C was developed in the early 1970s as a programming language for Unix. It is a statically typed imperative language that was designed to encourage machine-independent programming.

C is generally compiled and compilers are widely available for many hardware platforms and operating systems. Because of this, it has become a baseline for programming in the modern computing environment.

Many languages have been derived from C (either in terms of syntax or semantics), such as C++, Objective-C, PHP, Java and Python to name a few.

Why would I learn this language?

C is a low-level programming language which is useful for writing operating systems and embedded systems. It is often also used for application programming (including game development) and server programming due to its integration with the system and external libraries.

C syntax is generally simple, but its type system often makes source code complex and difficult to read and write.

C is generally available for most platforms, however it is generally hard to write cross-platform applications without using advanced supporting tools.

For all its flaws, C is a popular language and is used throughout the industry, and its syntax is the basis for many other programming languages.

Starting Points

An introduction to C
An extensive tutorial covering many C features.
An Introduction to GCC
A manual that provides an introduction to the GNU C and C++ compilers.
Beej's Guide to C Programming
An introduction to programming C for beginners.

Example Code

The following is an example of the Fizz Buzz problem. You can run and edit this program here.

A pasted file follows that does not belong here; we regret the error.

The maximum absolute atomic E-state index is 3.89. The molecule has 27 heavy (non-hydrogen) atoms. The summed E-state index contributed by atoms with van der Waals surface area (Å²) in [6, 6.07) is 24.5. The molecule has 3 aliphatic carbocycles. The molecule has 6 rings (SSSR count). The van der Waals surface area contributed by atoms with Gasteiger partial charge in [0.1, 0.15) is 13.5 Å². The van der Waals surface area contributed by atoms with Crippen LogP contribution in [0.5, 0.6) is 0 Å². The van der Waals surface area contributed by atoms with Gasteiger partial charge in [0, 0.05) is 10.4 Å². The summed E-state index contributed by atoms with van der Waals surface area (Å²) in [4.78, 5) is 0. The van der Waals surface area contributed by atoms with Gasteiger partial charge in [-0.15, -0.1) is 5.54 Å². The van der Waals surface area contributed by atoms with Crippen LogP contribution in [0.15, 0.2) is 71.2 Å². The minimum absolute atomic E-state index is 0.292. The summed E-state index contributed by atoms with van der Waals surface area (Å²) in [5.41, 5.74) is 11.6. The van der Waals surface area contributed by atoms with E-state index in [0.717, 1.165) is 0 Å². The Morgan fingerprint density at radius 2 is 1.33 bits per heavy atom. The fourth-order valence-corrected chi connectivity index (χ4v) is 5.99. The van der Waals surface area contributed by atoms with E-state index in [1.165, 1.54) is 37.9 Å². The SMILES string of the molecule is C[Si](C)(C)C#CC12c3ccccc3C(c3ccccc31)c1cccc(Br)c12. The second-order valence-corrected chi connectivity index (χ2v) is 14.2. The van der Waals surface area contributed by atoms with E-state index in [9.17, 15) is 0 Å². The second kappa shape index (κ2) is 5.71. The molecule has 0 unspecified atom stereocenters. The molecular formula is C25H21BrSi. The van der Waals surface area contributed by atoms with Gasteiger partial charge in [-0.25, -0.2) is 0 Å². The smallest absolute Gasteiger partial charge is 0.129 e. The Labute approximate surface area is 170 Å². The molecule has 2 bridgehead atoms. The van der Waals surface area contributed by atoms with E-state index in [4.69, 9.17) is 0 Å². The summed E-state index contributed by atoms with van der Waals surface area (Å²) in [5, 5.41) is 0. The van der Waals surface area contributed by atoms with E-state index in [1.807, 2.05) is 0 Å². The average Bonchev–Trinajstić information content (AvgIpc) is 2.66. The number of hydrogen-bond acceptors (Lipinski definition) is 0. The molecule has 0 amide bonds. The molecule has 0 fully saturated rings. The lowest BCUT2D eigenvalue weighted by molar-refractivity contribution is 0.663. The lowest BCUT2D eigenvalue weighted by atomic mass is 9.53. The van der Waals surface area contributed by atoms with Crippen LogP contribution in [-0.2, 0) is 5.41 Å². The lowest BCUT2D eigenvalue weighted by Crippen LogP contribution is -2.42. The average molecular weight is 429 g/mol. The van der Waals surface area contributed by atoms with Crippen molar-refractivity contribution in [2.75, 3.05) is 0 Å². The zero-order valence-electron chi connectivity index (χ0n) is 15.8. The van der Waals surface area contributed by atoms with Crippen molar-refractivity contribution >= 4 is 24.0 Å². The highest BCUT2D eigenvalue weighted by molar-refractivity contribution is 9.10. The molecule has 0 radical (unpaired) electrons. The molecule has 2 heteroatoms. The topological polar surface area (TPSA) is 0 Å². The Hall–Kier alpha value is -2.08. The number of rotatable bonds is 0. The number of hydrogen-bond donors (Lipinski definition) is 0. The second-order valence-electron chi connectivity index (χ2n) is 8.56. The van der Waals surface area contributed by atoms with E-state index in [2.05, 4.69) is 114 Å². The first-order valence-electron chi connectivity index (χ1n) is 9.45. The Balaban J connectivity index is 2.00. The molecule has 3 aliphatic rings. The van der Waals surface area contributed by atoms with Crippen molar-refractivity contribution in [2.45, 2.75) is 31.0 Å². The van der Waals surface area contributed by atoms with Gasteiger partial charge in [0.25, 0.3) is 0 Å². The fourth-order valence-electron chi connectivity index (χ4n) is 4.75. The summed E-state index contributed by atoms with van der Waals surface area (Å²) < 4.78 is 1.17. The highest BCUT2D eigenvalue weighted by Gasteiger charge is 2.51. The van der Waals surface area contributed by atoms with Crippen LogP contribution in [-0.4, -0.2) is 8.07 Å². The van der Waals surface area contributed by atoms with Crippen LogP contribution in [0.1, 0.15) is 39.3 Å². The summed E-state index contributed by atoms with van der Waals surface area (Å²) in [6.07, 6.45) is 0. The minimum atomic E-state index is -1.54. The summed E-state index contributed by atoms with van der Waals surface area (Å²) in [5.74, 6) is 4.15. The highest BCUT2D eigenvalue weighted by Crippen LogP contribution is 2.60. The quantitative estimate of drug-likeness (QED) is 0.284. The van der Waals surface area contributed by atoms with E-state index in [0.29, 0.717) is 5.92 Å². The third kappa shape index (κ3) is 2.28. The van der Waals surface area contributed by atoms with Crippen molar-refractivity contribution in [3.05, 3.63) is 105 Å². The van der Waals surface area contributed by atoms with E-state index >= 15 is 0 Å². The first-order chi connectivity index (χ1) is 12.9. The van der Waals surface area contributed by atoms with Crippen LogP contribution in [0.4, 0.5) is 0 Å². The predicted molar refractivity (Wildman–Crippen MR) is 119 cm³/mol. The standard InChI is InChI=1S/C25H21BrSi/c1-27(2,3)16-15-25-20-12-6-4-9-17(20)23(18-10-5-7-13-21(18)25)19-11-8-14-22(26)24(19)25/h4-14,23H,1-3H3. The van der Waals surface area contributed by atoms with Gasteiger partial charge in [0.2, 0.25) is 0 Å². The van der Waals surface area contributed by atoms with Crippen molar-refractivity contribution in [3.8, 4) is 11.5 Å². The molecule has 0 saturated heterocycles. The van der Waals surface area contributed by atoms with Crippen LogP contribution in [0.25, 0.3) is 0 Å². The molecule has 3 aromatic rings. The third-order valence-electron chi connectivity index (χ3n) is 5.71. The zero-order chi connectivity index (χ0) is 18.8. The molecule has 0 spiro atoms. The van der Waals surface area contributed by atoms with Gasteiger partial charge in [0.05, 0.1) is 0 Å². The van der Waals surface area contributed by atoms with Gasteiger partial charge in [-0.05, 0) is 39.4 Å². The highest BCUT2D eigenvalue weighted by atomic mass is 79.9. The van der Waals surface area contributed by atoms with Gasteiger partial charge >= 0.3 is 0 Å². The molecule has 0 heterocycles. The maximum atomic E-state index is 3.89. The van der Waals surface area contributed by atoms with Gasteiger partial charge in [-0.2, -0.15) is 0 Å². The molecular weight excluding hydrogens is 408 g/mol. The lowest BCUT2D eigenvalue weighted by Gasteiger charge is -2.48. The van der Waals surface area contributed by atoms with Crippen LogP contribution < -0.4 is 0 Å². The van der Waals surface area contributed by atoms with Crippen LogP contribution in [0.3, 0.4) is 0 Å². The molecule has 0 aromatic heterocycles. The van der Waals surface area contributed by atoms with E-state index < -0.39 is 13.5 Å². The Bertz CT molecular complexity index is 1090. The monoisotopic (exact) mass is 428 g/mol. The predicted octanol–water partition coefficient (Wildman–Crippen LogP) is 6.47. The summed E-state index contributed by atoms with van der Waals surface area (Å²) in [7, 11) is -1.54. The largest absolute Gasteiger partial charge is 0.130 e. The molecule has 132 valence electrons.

#include <stdio.h>

int main (int argc, char** argv)
    int i;
    for (i = 1; i <= 100; i++)
        if (!(i % 3) && !(i % 5))
        else if (!(i % 3))
        else if (!(i % 5))
        else printf("%d\n", i);
    return 0;

The following is an example of the 100 doors problem. You can run and edit this program here.

/* Include printf */
#include <stdio.h>
/* Include malloc and free */
#include <stdlib.h>

void doors (int n)
	/* Allocate memory for the array of doors */
	char *is_open = (char*)calloc(n, sizeof(char));
	/* Counters for loops */
	int pass, door;
	/* Process the doors */
	for (pass = 0; pass < n; ++pass)
		for (door = pass; door < n; door += pass+1)
			is_open[door] = !is_open[door];

	/* Print out the results */
	for (door = 0; door < n; ++door)
		printf("Door #%d is %s.\n", door+1, (is_open[door] ? "open" : "closed"));
	/* Free the memory used for the array of doors */

int main()
    /* Call the doors function with n = 100 */
    return 0;

Further Reading

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